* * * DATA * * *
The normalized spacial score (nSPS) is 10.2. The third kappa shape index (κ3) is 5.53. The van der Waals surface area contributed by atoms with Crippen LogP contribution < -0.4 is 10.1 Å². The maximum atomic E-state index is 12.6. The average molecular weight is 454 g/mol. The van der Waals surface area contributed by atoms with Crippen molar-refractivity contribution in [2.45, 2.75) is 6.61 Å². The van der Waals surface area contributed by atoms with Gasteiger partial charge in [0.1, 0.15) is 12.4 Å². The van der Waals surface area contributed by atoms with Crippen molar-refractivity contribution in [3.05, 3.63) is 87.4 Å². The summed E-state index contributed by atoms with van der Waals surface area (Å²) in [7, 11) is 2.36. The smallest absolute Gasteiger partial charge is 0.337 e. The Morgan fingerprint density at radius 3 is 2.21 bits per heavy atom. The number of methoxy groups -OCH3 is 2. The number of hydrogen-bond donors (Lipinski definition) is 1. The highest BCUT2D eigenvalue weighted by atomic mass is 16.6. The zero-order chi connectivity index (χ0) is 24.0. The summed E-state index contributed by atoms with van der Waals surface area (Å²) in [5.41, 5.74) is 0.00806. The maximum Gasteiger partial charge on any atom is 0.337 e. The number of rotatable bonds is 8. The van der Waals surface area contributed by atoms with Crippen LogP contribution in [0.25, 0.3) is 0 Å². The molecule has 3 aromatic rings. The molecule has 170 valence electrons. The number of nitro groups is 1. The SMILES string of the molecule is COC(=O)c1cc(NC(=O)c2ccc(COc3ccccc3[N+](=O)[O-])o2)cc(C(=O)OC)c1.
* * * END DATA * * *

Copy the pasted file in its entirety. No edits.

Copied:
The normalized spacial score (nSPS) is 10.2. The third kappa shape index (κ3) is 5.53. The van der Waals surface area contributed by atoms with Crippen LogP contribution < -0.4 is 10.1 Å². The maximum atomic E-state index is 12.6. The average molecular weight is 454 g/mol. The van der Waals surface area contributed by atoms with Crippen molar-refractivity contribution in [2.45, 2.75) is 6.61 Å². The van der Waals surface area contributed by atoms with Gasteiger partial charge in [0.1, 0.15) is 12.4 Å². The van der Waals surface area contributed by atoms with Crippen molar-refractivity contribution in [3.05, 3.63) is 87.4 Å². The summed E-state index contributed by atoms with van der Waals surface area (Å²) in [7, 11) is 2.36. The smallest absolute Gasteiger partial charge is 0.337 e. The Morgan fingerprint density at radius 3 is 2.21 bits per heavy atom. The number of methoxy groups -OCH3 is 2. The number of hydrogen-bond donors (Lipinski definition) is 1. The highest BCUT2D eigenvalue weighted by atomic mass is 16.6. The zero-order chi connectivity index (χ0) is 24.0. The summed E-state index contributed by atoms with van der Waals surface area (Å²) in [5.41, 5.74) is 0.00806. The maximum Gasteiger partial charge on any atom is 0.337 e. The number of rotatable bonds is 8. The van der Waals surface area contributed by atoms with Crippen LogP contribution in [0.25, 0.3) is 0 Å². The molecule has 3 aromatic rings. The molecule has 170 valence electrons. The number of nitro groups is 1. The SMILES string of the molecule is COC(=O)c1cc(NC(=O)c2ccc(COc3ccccc3[N+](=O)[O-])o2)cc(C(=O)OC)c1.